Study Strives to Help Adolescents Understand Sexual Dangers

C. Price

Written by: C. Price

C. Price

C. Price is part of's content team. She writes advice articles, how-to guides, and studies — all relating to dating, relationships, love, sex, and more.

Edited by: Lillian Castro

Lillian Castro

Lillian Guevara-Castro brings more than 30 years of journalism experience to ensure DatingAdvice articles have been edited for overall clarity, accuracy, and reader engagement. She has worked at The Atlanta Journal and Constitution, The Gwinnett Daily News, and The Gainesville Sun covering lifestyle topics.

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With half of STD cases in the U.S. coming from those under 25, health care providers have long sought the best means of educating young people about risky sexual behavior.

New research out from the Yale School of Medicine suggests there may be value in both positive and negative forms of messaging to reach young people.

According to the researchers, 48 percent of young people have had sex by 18, including 6 percent by age 13. Researchers have long known early sexual behavior increases the risk later on of STDs and unwanted pregnancies.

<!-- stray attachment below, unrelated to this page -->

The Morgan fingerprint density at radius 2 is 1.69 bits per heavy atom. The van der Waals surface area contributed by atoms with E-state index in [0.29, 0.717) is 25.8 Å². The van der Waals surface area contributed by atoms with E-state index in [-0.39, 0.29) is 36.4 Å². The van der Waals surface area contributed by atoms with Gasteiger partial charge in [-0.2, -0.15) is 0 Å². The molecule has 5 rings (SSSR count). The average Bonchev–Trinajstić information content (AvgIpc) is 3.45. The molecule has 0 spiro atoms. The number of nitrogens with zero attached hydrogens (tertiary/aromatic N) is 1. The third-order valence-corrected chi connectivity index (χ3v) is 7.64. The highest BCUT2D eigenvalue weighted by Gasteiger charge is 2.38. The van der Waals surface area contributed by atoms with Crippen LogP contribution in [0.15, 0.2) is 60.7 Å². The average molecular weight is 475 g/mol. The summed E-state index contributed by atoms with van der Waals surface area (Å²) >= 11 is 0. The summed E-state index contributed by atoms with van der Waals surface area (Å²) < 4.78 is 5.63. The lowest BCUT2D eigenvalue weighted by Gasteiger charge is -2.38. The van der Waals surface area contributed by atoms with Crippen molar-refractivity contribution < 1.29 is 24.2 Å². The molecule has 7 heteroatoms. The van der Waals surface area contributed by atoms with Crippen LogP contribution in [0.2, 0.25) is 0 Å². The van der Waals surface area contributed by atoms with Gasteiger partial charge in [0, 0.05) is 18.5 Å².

Using positive messages has been shown to work best with adults when warning about STDs. These messages are usually less reliant on fear or consequences.

Researchers asked adolescents aged 10 to 14 to rate three separate STD public information messages.

“There may be value in positive

and negative forms of messaging.”

The negative message read, “Sex at a young age can lead to sexually transmitted infections, HIV or pregnancy, which can prevent you from reaching your goals.”

The positive message read, “Waiting to have sex until you are older is the safest and most effective way to avoid getting a sexually transmitted infection and to prevent pregnancy.”

Unlike adults, adolescents were found to respond to the two differing types roughly the same.

“These findings speak to the need for us to carefully consider our audience when we apply message-framing principles,” said senior author Lindsay Duncan, an assistant professor at McGill University. “The techniques that work to promote healthy behavior in adults may not be the same as those that work best for adolescents.”

Further research is needed, according to Duncan, to understand how young people interpret information about risky sexual behavior.

As the study puts it, “Understanding how to motivate sexual risk reduction behaviors is a key step toward improving health outcomes among adolescents.”


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